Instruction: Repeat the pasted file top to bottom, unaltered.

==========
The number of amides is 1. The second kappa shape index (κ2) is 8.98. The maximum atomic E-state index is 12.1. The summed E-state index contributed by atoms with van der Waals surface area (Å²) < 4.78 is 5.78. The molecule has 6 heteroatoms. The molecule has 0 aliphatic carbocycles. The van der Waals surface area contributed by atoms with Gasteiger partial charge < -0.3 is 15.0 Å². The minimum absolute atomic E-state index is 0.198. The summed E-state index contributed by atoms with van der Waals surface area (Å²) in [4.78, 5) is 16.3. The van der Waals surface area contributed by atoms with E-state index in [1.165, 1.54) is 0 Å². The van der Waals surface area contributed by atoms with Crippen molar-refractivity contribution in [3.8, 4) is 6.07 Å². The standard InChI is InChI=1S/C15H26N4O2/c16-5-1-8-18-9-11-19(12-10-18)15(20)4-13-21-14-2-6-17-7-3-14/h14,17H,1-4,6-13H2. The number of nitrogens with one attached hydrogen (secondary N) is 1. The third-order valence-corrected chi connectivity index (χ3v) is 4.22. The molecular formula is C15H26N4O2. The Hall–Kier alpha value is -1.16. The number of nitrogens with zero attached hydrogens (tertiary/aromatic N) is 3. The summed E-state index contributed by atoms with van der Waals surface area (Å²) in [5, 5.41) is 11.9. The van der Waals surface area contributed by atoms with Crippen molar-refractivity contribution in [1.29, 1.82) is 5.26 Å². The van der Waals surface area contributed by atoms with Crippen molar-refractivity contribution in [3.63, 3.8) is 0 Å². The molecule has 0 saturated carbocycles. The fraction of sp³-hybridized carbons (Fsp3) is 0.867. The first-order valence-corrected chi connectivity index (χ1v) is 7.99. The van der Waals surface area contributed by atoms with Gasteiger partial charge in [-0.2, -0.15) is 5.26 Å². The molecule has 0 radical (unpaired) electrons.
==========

The number of amides is 1. The second kappa shape index (κ2) is 8.98. The maximum atomic E-state index is 12.1. The summed E-state index contributed by atoms with van der Waals surface area (Å²) < 4.78 is 5.78. The molecule has 6 heteroatoms. The molecule has 0 aliphatic carbocycles. The van der Waals surface area contributed by atoms with Gasteiger partial charge < -0.3 is 15.0 Å². The minimum absolute atomic E-state index is 0.198. The summed E-state index contributed by atoms with van der Waals surface area (Å²) in [4.78, 5) is 16.3. The van der Waals surface area contributed by atoms with E-state index in [1.165, 1.54) is 0 Å². The van der Waals surface area contributed by atoms with Crippen molar-refractivity contribution in [3.8, 4) is 6.07 Å². The standard InChI is InChI=1S/C15H26N4O2/c16-5-1-8-18-9-11-19(12-10-18)15(20)4-13-21-14-2-6-17-7-3-14/h14,17H,1-4,6-13H2. The number of nitrogens with one attached hydrogen (secondary N) is 1. The third-order valence-corrected chi connectivity index (χ3v) is 4.22. The molecular formula is C15H26N4O2. The Hall–Kier alpha value is -1.16. The number of nitrogens with zero attached hydrogens (tertiary/aromatic N) is 3. The summed E-state index contributed by atoms with van der Waals surface area (Å²) in [5, 5.41) is 11.9. The van der Waals surface area contributed by atoms with Crippen molar-refractivity contribution in [1.29, 1.82) is 5.26 Å². The van der Waals surface area contributed by atoms with Crippen molar-refractivity contribution in [3.63, 3.8) is 0 Å². The molecule has 0 saturated carbocycles. The fraction of sp³-hybridized carbons (Fsp3) is 0.867. The first-order valence-corrected chi connectivity index (χ1v) is 7.99. The van der Waals surface area contributed by atoms with Gasteiger partial charge in [-0.2, -0.15) is 5.26 Å². The molecule has 0 radical (unpaired) electrons.